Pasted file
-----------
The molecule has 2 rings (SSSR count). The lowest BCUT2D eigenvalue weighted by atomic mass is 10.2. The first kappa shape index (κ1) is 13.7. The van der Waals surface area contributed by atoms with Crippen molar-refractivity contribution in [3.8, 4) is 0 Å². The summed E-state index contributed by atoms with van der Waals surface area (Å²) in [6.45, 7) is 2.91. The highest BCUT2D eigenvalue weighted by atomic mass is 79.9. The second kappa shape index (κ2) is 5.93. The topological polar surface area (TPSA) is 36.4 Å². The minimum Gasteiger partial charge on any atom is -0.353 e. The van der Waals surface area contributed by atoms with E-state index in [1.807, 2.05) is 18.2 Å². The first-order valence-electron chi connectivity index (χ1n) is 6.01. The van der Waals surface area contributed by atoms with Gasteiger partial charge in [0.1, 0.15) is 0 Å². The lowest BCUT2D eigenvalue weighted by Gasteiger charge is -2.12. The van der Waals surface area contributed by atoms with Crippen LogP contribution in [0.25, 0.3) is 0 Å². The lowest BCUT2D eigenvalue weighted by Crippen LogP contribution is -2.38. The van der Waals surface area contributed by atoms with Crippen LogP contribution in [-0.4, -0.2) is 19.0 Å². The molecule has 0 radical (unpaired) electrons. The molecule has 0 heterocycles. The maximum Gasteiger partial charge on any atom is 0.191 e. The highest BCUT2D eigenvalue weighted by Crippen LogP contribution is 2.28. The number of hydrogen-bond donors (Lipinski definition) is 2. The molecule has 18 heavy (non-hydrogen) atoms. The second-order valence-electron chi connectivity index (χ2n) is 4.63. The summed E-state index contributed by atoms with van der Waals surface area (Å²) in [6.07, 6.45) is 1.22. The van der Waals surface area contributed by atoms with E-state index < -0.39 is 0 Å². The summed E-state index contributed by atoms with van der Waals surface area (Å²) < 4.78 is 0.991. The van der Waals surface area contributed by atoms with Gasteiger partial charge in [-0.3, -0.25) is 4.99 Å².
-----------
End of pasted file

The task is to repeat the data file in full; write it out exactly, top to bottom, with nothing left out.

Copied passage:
The molecule has 2 rings (SSSR count). The lowest BCUT2D eigenvalue weighted by atomic mass is 10.2. The first kappa shape index (κ1) is 13.7. The van der Waals surface area contributed by atoms with Crippen molar-refractivity contribution in [3.8, 4) is 0 Å². The summed E-state index contributed by atoms with van der Waals surface area (Å²) in [6.45, 7) is 2.91. The highest BCUT2D eigenvalue weighted by atomic mass is 79.9. The second kappa shape index (κ2) is 5.93. The topological polar surface area (TPSA) is 36.4 Å². The minimum Gasteiger partial charge on any atom is -0.353 e. The van der Waals surface area contributed by atoms with E-state index in [1.807, 2.05) is 18.2 Å². The first-order valence-electron chi connectivity index (χ1n) is 6.01. The van der Waals surface area contributed by atoms with Gasteiger partial charge in [0.1, 0.15) is 0 Å². The lowest BCUT2D eigenvalue weighted by Gasteiger charge is -2.12. The van der Waals surface area contributed by atoms with Crippen LogP contribution in [0.25, 0.3) is 0 Å². The lowest BCUT2D eigenvalue weighted by Crippen LogP contribution is -2.38. The van der Waals surface area contributed by atoms with Crippen LogP contribution in [-0.4, -0.2) is 19.0 Å². The molecule has 0 radical (unpaired) electrons. The molecule has 0 heterocycles. The maximum Gasteiger partial charge on any atom is 0.191 e. The highest BCUT2D eigenvalue weighted by Crippen LogP contribution is 2.28. The number of hydrogen-bond donors (Lipinski definition) is 2. The molecule has 18 heavy (non-hydrogen) atoms. The second-order valence-electron chi connectivity index (χ2n) is 4.63. The summed E-state index contributed by atoms with van der Waals surface area (Å²) in [6.07, 6.45) is 1.22. The van der Waals surface area contributed by atoms with E-state index < -0.39 is 0 Å². The summed E-state index contributed by atoms with van der Waals surface area (Å²) < 4.78 is 0.991. The van der Waals surface area contributed by atoms with Gasteiger partial charge in [-0.3, -0.25) is 4.99 Å².